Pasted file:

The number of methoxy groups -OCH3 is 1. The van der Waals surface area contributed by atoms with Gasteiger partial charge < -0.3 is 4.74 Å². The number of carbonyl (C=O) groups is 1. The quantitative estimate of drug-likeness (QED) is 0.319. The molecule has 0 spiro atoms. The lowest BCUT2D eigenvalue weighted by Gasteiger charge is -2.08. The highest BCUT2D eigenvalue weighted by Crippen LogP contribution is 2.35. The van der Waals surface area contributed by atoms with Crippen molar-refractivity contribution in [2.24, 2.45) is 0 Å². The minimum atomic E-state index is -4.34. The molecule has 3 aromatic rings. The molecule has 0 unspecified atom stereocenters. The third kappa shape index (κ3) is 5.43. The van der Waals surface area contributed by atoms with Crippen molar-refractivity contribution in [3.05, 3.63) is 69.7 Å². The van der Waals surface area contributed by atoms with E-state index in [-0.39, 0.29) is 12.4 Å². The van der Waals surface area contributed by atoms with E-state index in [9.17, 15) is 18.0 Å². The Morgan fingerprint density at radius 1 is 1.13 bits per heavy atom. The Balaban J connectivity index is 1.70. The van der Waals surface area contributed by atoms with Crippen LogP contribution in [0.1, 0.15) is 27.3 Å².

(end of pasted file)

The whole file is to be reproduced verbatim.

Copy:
The number of methoxy groups -OCH3 is 1. The van der Waals surface area contributed by atoms with Gasteiger partial charge < -0.3 is 4.74 Å². The number of carbonyl (C=O) groups is 1. The quantitative estimate of drug-likeness (QED) is 0.319. The molecule has 0 spiro atoms. The lowest BCUT2D eigenvalue weighted by Gasteiger charge is -2.08. The highest BCUT2D eigenvalue weighted by Crippen LogP contribution is 2.35. The van der Waals surface area contributed by atoms with Crippen molar-refractivity contribution in [2.24, 2.45) is 0 Å². The minimum atomic E-state index is -4.34. The molecule has 3 aromatic rings. The molecule has 0 unspecified atom stereocenters. The third kappa shape index (κ3) is 5.43. The van der Waals surface area contributed by atoms with Crippen molar-refractivity contribution in [3.05, 3.63) is 69.7 Å². The van der Waals surface area contributed by atoms with E-state index in [-0.39, 0.29) is 12.4 Å². The van der Waals surface area contributed by atoms with E-state index in [9.17, 15) is 18.0 Å². The Morgan fingerprint density at radius 1 is 1.13 bits per heavy atom. The Balaban J connectivity index is 1.70. The van der Waals surface area contributed by atoms with Crippen LogP contribution in [0.1, 0.15) is 27.3 Å².